script* decompiled, 28 to go! 🎉 In case you were expecting a fix for
the Shinki death glitch: That one
is more appropriately fixed as part of the Mai & Yuki script. It also
requires new code, should ideally look a bit prettier than just removing
cheetos between one frame and the next, and I'd still like it to fit within
the original position-dependent code layout… Let's do that some other
Not much to say about the Stage 1 midboss, or midbosses in general even,
except that their update functions have to imperatively handle even more
subsystems, due to the relative lack of helper functions.
The remaining ¾ of the third push went to a bunch of smaller RE and
finalization work that would have hardly got any attention otherwise, to
help secure that 50% RE mark. The nicest piece of code in there shows off
what looks like the optimal way of setting up the
📝 GRCG tile register for monochrome blitting
in a variable color:
mov ah, palette_index ; Any other non-AL 8-bit register works too.
; (x86 only supports AL as the source operand for OUTs.)
rept 4 ; For all 4 bitplanes…
shr ah, 1 ; Shift the next color bit into the x86 carry flag
sbb al, al ; Extend the carry flag to a full byte
; (CF=0 → 0x00, CF=1 → 0xFF)
out 7Eh, al ; Write AL to the GRCG tile register
Thanks to Turbo C++'s inlining capabilities, the loop body even decompiles
into a surprisingly nice one-liner. What a beautiful micro-optimization, at
a place where micro-optimization doesn't hurt and is almost expected.
Unfortunately, the micro-optimizations went all downhill from there,
becoming increasingly dumb and undecompilable. Was it really necessary to
save 4 x86 instructions in the highly unlikely case of a new spark sprite
being spawned outside the playfield? That one 2D polar→Cartesian
conversion function then pointed out Turbo C++ 4.0J's woefully limited
support for 32-bit micro-optimizations. The code generation for 32-bit
📝 pseudo-registers is so bad that they almost
aren't worth using for arithmetic operations, and the inline assembler just
flat out doesn't support anything 32-bit. No use in decompiling a function
that you'd have to entirely spell out in machine code, especially if the
same function already exists in multiple other, more idiomatic C++
Rounding out the third push, we got the TH04/TH05 DEMO?.REC
replay file reading code, which should finally prove that nothing about the
game's original replay system could serve as even just the foundation for
community-usable replays. Just in case anyone was still thinking that.
Next up: Back to TH01, with the Elis fight! Got a bit of room left in the
cap again, and there are a lot of things that would make a lot of
TH04 would really enjoy a large number of dedicated pushes to catch up
with TH05. This would greatly support the finalization of both games.
Continuing with TH05's bosses and midbosses has shown to be good value
for your money. Shinki would have taken even less than 2 pushes if she
hadn't been the first boss I looked at.
Oh, and I also added Seihou as a selectable goal, for the two people out
there who genuinely like it. If I ever want to quit my day job, I need to
branch out into safer territory that isn't threatened by takedowns, after
TH03 finally passed 20% RE, and the newly decompiled code contains no
serious ZUN bugs! What a nice way to end the year.
There's only a single unlockable feature in TH03: Chiyuri and Yumemi as
playable characters, unlocked after a 1CC on any difficulty. Just like the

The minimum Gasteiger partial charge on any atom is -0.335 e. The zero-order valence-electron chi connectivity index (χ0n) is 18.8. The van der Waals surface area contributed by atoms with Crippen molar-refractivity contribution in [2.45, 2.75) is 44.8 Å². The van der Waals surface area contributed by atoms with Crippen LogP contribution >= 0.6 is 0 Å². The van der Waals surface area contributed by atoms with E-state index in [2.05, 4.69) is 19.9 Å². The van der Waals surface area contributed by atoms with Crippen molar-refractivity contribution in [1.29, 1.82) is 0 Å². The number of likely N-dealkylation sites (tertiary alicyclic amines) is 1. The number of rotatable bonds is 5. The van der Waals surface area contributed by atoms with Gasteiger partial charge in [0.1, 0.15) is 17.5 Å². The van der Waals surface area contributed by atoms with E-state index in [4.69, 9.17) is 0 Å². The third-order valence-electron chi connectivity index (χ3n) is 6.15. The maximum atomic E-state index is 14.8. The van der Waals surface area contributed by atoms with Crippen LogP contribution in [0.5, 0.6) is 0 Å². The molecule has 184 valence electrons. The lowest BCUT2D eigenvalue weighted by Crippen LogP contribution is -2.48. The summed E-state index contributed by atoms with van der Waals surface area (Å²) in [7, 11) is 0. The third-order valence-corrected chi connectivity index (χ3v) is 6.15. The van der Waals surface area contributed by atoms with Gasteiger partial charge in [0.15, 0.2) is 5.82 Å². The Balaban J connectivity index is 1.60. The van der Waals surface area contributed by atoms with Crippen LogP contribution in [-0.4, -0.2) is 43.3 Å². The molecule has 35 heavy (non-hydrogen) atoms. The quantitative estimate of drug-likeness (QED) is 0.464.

Extra Stages in TH04 and TH05, YUME.NEM contains a single
designated variable for this unlocked feature, making it trivial to craft a
fully unlocked score file without recording any high scores that others
would have to compete against. So, we can now put together a complete set
for all PC-98 Touhou games: 2021-12-27-Fully-unlocked-clean-score-files.zip
It would have been cool to set the randomly generated encryption keys in
these files to a fixed value so that they cancel out and end up not actually
encrypting the file. Too bad that TH03 also started feeding each encrypted
byte back into its stream cipher, which makes this impossible.
The main loading and saving code turned out to be the second-cleanest
implementation of a score file format in PC-98 Touhou, just behind TH02.
Only two of the YUME.NEM functions come with nonsensical
differences between OP.EXE and MAINL.EXE, rather
than 📝 all of them, as in TH01 or
📝 too many of them, as in TH04 and TH05. As
for the rest of the per-difficulty structure though… well, it quickly
becomes clear why this was the final score file format to be RE'd. The name,
score, and stage fields are directly stored in terms of the internal
REGI*.BFT sprite IDs used on the high score screen. TH03 also
stores 10 score digits for each place rather than the 9 possible ones, keeps
any leading 0 digits, and stores the letters of entered names in reverse
order… yeah, let's decompile the high score screen as well, for a full
understanding of why ZUN might have done all that. (Answer: For no reason at
And wow, what a breath of fresh air. It's surely not
good-code: The overlapping shadows resulting from using
a 24-pixel letterspacing with 32-pixel glyphs in the name column led ZUN to
do quite a lot of unnecessary and slightly confusing rendering work when
moving the cursor back and forth, and he even forgot about the EGC there.
But it's nowhere close to the level of jank we saw in
📝 TH01's high score menu last year. Good to
see that ZUN had learned a thing or two by his third game – especially when
it comes to storing the character map cursor in terms of a character ID,
and improving the layout of the character map:
That's almost a nicely regular grid there. With the question mark and the
double-wide SP, BS, and END options, the cursor
movement code only comes with a reasonable two exceptions, which are easily
handled. And while I didn't get this screen completely decompiled,
one additional push was enough to cover all important code there.
The only potential glitch on this screen is a result of ZUN's continued use